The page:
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A man who is the head of an abbey of monks.
- ‘I saw Roshi only at meals, which, unlike most abbots, he took with the monks.’
- ‘When a decision has to be made, the abbot asks each monk's opinion, starting with the youngest.’
- ‘If satisfied, the officiating abbot admits the postulant.’
- ‘But the feudal system also allowed for Church functionaries, for instance the abbots of powerful monarchies, to adopt something of a baronial role.’
- ‘Breaking away from brother Viri, the abbot crossed to where Darius lay.’
- ‘He was educated by Bishop Erc of Kerry, and in time became a famous abbot and monastic founder.’
- ‘At the time of the abbot's death, monks, students and residents prayed constantly for one month.’
- ‘In addition, the land which the monasteries owned in the name of the Church, led bishops and abbots to have distinct political power as well.’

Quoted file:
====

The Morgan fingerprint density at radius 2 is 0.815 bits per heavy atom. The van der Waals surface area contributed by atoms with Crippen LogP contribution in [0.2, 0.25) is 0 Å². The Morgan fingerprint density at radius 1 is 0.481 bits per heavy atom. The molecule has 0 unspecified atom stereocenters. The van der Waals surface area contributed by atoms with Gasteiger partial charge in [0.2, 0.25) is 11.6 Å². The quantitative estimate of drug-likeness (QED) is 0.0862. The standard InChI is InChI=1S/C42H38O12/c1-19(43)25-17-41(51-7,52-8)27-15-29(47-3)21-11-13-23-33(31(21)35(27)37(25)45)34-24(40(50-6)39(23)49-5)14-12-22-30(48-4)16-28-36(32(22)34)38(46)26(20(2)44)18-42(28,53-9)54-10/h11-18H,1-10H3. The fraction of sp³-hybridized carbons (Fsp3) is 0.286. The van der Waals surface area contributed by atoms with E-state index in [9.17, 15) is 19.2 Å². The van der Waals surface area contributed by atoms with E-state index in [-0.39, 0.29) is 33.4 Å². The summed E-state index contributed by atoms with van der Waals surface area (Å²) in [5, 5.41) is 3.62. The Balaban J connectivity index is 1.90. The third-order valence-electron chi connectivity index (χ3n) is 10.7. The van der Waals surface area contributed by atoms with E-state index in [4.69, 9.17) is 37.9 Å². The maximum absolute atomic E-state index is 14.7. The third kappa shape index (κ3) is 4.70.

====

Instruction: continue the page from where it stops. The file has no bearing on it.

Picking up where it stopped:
- ‘The monk in charge of an abbey was the abbot, elected for life by the brethren.’
- ‘Friaries were occupied by friars, abbeys were headed by abbots, priories by priors.’
- ‘On his deathbed, Cedd requested that Chad succeed him as abbot of Lastingham.’
- ‘Ever since the Concordat of 1516 between Francis I and Pope Leo X the king had appointed all bishops and the abbots of greater monasteries.’
- ‘The council was attended by 500 bishops, 70 abbots and over 1,000 other clergy.’
- ‘Some chief monks - abbots - were hanged but this was a rarity.’
- ‘The abbot conducts discussions and a questioning session with lower ranking monks.’
- ‘Henry I was clearly not as impressed by Benedictine abbots and their temporal grandeur as his father had been.’
- ‘The alleged treachery of the abbot and monks of Ely after William seized monastic lands is blamed for the ultimate surrender.’
- ‘Most of the early medieval saints were bishops, abbots, and abbesses with an impeccable social pedigree.’
- ‘A diocesan bishop does not take on the role of father to fellow priests as an abbot does to monks.’
- ‘The abbot and other monks preferred tap water, but it was not yet available.’
Old English abbod, from ecclesiastical Latin abbas, abbat-, from Greek abbas ‘father’, from Aramaic 'abbā (see Abba).
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